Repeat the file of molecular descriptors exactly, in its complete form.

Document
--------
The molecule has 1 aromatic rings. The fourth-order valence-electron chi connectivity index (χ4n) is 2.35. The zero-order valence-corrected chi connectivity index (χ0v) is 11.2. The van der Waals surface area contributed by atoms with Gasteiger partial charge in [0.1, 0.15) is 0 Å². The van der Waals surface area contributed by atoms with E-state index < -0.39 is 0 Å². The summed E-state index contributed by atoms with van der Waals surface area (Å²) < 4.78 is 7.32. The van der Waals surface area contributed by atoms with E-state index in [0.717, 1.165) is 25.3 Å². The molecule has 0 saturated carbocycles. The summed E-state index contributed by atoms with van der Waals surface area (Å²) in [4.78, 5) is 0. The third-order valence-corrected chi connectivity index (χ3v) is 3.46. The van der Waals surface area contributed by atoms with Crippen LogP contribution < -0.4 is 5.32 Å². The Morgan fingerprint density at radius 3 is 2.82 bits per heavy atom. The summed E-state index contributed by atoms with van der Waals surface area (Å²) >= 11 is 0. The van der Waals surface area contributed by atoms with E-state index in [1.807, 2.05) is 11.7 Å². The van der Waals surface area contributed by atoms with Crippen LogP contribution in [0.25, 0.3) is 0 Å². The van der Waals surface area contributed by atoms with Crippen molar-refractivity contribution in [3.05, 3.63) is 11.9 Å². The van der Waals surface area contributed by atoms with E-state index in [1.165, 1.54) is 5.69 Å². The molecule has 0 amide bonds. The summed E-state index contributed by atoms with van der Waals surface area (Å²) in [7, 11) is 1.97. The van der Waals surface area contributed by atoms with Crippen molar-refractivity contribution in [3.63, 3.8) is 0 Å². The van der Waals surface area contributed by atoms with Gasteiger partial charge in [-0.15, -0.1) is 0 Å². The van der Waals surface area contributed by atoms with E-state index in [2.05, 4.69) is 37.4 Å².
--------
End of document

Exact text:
The molecule has 1 aromatic rings. The fourth-order valence-electron chi connectivity index (χ4n) is 2.35. The zero-order valence-corrected chi connectivity index (χ0v) is 11.2. The van der Waals surface area contributed by atoms with Gasteiger partial charge in [0.1, 0.15) is 0 Å². The van der Waals surface area contributed by atoms with E-state index < -0.39 is 0 Å². The summed E-state index contributed by atoms with van der Waals surface area (Å²) < 4.78 is 7.32. The van der Waals surface area contributed by atoms with E-state index in [0.717, 1.165) is 25.3 Å². The molecule has 0 saturated carbocycles. The summed E-state index contributed by atoms with van der Waals surface area (Å²) in [4.78, 5) is 0. The third-order valence-corrected chi connectivity index (χ3v) is 3.46. The van der Waals surface area contributed by atoms with Crippen LogP contribution < -0.4 is 5.32 Å². The Morgan fingerprint density at radius 3 is 2.82 bits per heavy atom. The summed E-state index contributed by atoms with van der Waals surface area (Å²) >= 11 is 0. The van der Waals surface area contributed by atoms with E-state index in [1.807, 2.05) is 11.7 Å². The van der Waals surface area contributed by atoms with Crippen LogP contribution in [0.25, 0.3) is 0 Å². The van der Waals surface area contributed by atoms with Crippen molar-refractivity contribution in [3.05, 3.63) is 11.9 Å². The van der Waals surface area contributed by atoms with E-state index in [1.165, 1.54) is 5.69 Å². The molecule has 0 amide bonds. The summed E-state index contributed by atoms with van der Waals surface area (Å²) in [7, 11) is 1.97. The van der Waals surface area contributed by atoms with Crippen molar-refractivity contribution in [3.63, 3.8) is 0 Å². The van der Waals surface area contributed by atoms with Gasteiger partial charge in [-0.15, -0.1) is 0 Å². The van der Waals surface area contributed by atoms with E-state index in [2.05, 4.69) is 37.4 Å².